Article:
Why Do Sleeping Nematodes Adopt a Hockey-Stick-Like Posture?

Nora Tramm, Naomi Oppenheimer, Stanislav Nagy, Efi Efrati, David Biron

Research output: Contribution to journalArticlepeer-review

Abstract

A characteristic posture is considered one of the behavioral hallmarks of sleep, and typically includes functional features such as support for the limbs and shielding of sensory organs. The nematode C. elegans exhibits a sleep-like state during a stage termed lethargus, which precedes ecdysis at the transition between larval stages. A hockey-stick-like posture is commonly observed during lethargus. What might its function be? It was previously noted that during lethargus, C. elegans nematodes abruptly rotate about their longitudinal axis. Plausibly, these `` flips'' facilitate ecdysis by assisting the disassociation of the old cuticle from the new one. We found that body-posture during lethargus was established using a stereotypical motor program and that body bends during lethargus quiescence were actively maintained. Moreover, flips occurred almost exclusively when the animals exhibited a single body bend, preferentially in the anterior or mid section of the body. We describe a simple biomechanical model that imposes the observed lengths of the longitudinally directed body-wall muscles on an otherwise passive elastic rod. We show that this minimal model is sufficient for generating a rotation about the anterior-posterior body axis. Our analysis suggests that posture during lethargus quiescence may serve a developmental role in facilitating flips and that the control of body wall muscles in anterior and posterior body regions are distinct.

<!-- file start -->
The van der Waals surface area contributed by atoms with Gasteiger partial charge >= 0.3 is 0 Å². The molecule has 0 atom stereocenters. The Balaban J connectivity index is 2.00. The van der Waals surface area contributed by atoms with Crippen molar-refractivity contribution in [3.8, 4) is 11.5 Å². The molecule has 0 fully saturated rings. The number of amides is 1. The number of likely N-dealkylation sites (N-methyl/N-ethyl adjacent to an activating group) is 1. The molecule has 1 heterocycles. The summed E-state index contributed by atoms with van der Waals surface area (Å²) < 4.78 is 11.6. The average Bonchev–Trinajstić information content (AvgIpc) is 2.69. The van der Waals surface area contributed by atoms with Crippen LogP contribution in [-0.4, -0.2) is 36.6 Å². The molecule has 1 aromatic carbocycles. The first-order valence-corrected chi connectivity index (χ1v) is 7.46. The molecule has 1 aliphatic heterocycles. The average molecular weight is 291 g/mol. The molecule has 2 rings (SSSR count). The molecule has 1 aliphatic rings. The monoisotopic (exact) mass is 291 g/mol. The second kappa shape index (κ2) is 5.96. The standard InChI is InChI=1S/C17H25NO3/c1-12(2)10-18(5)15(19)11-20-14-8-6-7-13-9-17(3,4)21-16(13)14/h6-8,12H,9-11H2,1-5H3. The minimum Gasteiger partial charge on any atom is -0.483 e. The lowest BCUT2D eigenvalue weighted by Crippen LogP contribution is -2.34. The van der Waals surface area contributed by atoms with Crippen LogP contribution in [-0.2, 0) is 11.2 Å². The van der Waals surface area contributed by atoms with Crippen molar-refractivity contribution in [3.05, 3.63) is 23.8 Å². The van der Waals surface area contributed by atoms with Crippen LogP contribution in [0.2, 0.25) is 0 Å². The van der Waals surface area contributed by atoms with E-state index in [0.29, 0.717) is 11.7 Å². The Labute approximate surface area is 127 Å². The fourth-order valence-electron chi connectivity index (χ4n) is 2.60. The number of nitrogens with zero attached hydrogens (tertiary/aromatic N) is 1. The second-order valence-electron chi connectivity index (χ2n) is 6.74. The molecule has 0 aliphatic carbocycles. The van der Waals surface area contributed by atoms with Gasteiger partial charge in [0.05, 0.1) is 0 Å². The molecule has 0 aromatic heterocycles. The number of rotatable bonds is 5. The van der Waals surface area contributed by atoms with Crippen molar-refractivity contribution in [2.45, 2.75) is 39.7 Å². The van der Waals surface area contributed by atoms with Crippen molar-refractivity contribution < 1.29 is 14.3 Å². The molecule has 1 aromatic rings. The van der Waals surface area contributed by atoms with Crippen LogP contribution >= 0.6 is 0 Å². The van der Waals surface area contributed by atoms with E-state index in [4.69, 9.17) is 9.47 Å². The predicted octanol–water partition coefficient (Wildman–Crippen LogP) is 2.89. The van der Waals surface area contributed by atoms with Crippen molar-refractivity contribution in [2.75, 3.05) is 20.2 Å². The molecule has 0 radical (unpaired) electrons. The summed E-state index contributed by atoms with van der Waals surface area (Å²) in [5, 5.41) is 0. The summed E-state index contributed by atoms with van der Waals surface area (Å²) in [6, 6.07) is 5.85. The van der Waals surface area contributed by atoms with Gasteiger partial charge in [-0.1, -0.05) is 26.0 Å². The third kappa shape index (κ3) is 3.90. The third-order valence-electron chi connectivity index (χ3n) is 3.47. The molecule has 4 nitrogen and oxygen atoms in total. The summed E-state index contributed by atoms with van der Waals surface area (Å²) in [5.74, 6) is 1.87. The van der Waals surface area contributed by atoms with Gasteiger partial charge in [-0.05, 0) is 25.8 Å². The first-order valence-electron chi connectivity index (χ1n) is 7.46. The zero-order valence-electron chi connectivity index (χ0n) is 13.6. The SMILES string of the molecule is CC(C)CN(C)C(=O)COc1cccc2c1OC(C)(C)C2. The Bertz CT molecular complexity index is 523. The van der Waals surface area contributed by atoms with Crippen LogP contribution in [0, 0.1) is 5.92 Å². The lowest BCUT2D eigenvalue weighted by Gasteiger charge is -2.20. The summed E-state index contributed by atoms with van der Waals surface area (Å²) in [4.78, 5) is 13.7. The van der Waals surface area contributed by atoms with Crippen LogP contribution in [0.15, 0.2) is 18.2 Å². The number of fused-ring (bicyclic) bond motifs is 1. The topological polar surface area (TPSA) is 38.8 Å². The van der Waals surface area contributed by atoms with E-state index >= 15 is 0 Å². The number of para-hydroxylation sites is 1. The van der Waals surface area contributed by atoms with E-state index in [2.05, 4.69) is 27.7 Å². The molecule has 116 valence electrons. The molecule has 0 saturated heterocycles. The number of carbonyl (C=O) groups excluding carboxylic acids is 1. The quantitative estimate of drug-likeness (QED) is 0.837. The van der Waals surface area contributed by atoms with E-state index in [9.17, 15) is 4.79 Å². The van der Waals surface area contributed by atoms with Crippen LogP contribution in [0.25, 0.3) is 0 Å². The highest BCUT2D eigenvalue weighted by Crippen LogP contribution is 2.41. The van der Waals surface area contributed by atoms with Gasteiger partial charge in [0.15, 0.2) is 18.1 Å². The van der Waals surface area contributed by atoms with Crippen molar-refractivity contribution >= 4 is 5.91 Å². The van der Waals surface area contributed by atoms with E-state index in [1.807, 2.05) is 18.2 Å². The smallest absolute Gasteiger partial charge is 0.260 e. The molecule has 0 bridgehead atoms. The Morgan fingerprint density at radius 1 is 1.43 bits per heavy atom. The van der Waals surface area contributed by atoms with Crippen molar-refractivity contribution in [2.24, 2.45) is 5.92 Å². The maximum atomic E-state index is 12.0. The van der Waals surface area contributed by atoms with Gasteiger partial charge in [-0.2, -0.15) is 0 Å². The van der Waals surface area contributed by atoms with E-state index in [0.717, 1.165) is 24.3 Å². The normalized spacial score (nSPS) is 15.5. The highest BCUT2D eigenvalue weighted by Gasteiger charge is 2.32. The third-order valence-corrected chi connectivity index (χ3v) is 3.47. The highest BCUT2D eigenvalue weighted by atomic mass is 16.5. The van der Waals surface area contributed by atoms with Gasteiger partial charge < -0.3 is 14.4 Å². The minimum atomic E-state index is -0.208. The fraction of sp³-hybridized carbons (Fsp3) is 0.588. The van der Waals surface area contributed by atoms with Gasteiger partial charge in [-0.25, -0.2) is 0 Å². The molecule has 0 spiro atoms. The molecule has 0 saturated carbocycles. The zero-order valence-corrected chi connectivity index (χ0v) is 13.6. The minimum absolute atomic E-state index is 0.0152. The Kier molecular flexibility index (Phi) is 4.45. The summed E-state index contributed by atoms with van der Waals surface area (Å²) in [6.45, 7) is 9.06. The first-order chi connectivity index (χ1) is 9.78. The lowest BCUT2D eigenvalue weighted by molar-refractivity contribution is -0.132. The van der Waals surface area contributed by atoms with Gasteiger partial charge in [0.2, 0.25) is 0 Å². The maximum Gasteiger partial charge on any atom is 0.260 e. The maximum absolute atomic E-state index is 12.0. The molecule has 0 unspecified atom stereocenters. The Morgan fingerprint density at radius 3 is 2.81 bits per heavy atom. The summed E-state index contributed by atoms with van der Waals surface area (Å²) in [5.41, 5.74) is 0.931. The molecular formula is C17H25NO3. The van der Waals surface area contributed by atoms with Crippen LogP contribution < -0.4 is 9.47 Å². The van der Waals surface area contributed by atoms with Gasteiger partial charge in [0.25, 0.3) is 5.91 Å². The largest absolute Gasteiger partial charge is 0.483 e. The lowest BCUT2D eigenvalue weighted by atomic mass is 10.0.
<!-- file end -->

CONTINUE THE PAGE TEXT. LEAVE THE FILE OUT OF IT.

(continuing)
Original languageEnglish
Article numbere101162
Number of pages8
JournalPLoS ONE
Volume9
Issue number7
DOIs
StatePublished - 15 Jul 2014

All Science Journal Classification (ASJC) codes

  • Biochemistry, Genetics and Molecular Biology(all)
  • Agricultural and Biological Sciences(all)
  • General

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